COOBER PEDY News & Events


Coober Pedy – Out of Sight – Out of Mind

In his annual Letter to the Editor of CPRT, Richard Abbott Licensed Surveyor outlines the failure of state governments and local government to protect residents of the opal mining town of Coober Pedy from financial and economic losses with respect to 9 years of halted development. Mr. Abbott believes that their inaction in progressing and finalising the Indigenous Land Use Agreement (ILUA) for the township will have consequences.

Dear Editor,

On May 11th 2020, it was NINE years since Justice Mansfield delivered the Native Title determination on the Coober Pedy Football Oval and said at the time that the parties requested that the Court determine the proceedings without a trial and that as all parties had worked well that an Indigenous Land Use Agreement (ILUA) for the Coober Pedy township would soon follow on. Justice Mansfield stated in his Reasons for Judgment.

There is no reason to believe that the lack of representation of those unrepresented parties will have disadvantaged them such that a final determination should not be made.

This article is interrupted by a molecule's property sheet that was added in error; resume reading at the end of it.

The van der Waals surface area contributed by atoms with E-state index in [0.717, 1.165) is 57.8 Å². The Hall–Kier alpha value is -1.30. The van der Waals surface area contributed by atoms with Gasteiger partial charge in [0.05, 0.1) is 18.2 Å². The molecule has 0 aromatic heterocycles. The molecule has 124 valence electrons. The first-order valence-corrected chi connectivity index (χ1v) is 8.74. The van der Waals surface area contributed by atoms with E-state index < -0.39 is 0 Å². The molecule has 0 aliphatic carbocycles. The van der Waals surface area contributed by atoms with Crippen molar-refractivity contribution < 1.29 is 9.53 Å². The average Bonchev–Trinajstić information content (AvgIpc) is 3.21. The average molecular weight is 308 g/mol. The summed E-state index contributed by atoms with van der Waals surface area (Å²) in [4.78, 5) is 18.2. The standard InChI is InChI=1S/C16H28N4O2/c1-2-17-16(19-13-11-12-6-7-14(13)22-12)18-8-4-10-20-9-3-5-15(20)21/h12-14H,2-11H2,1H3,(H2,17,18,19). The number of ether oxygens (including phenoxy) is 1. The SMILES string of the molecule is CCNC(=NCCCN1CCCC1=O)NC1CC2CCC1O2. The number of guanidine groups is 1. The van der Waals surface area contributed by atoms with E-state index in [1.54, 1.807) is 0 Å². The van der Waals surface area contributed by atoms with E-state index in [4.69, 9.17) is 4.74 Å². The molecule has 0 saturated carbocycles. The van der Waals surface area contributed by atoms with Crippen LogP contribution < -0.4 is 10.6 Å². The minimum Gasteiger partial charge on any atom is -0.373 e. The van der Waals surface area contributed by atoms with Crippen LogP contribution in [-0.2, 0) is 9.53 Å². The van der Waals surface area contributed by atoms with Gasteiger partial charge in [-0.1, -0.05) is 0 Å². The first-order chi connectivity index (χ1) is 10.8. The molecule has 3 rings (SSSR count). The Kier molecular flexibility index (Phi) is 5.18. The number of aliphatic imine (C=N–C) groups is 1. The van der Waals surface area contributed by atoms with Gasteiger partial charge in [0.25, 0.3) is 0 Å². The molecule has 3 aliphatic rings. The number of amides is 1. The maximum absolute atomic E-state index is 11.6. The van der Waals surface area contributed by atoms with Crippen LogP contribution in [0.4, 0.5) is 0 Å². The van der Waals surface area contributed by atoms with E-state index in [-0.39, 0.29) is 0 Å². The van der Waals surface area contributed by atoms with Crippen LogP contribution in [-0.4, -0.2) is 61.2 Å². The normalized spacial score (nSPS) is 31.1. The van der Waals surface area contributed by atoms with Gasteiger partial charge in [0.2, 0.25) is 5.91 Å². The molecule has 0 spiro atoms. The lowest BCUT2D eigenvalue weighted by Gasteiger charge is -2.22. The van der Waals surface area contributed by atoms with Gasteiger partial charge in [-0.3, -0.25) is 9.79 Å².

People came from far and wide for the Determination in 2011. We heard that an ILUA would be agreed by claimants, State Government, and the Coober Pedy Council within 6 months of the determination.

The successive government’s failure to formerly finalise the implementation of the ILUA over the financial compensation for the Native Title Crown Land is preventing development of Crown Land within the township boundaries for the creation of public roads and creating freehold allotments for sale of sites for residential dugouts.

Notwithstanding the crippling employment opportunities for builders and tradies who are all now seriously denied local work income, together with the delay in formalising the proposed Public Roads over the short cut tracks. Sadly, these maintained tracks are still unable to attract government grant funding for their maintenance by Council but instead funded by rates.

Following the chance discovery of opal in 1915 and a hotchpotch development of mines and miner’s abodes the Stuarts Range Opal field was named Coober Pedy by The Progress and Miners Association formed in 1920 to manage the growth and development of the remote North Out of Hundreds mining field.

Remote mining field near Coober Pedy

The first recorded survey in 1921 in the existing township area was for a water conservation reserve and a hospital reserve were established followed by the creation of section 8, of approximately 500 acres for an aboriginal reserve and formal survey of the township boundary of one square mile, completed in 1959 the township of Coober Pedy Gazetted a decade later, on 27th March 1969.

In 1972, Kean carried out a survey for the surrendering of portion of Mount Clarence pastoral leases 2149 and 2182. Surveying a rectangle parcel around the original square mile of 8.35 kilometres east west and 8.05 kilometres north south that incorporated the airstrip and both the Aboriginal and Water Conservation Reserve.

Keane Reserve at Coober Pedy named after the 1972 Surveyor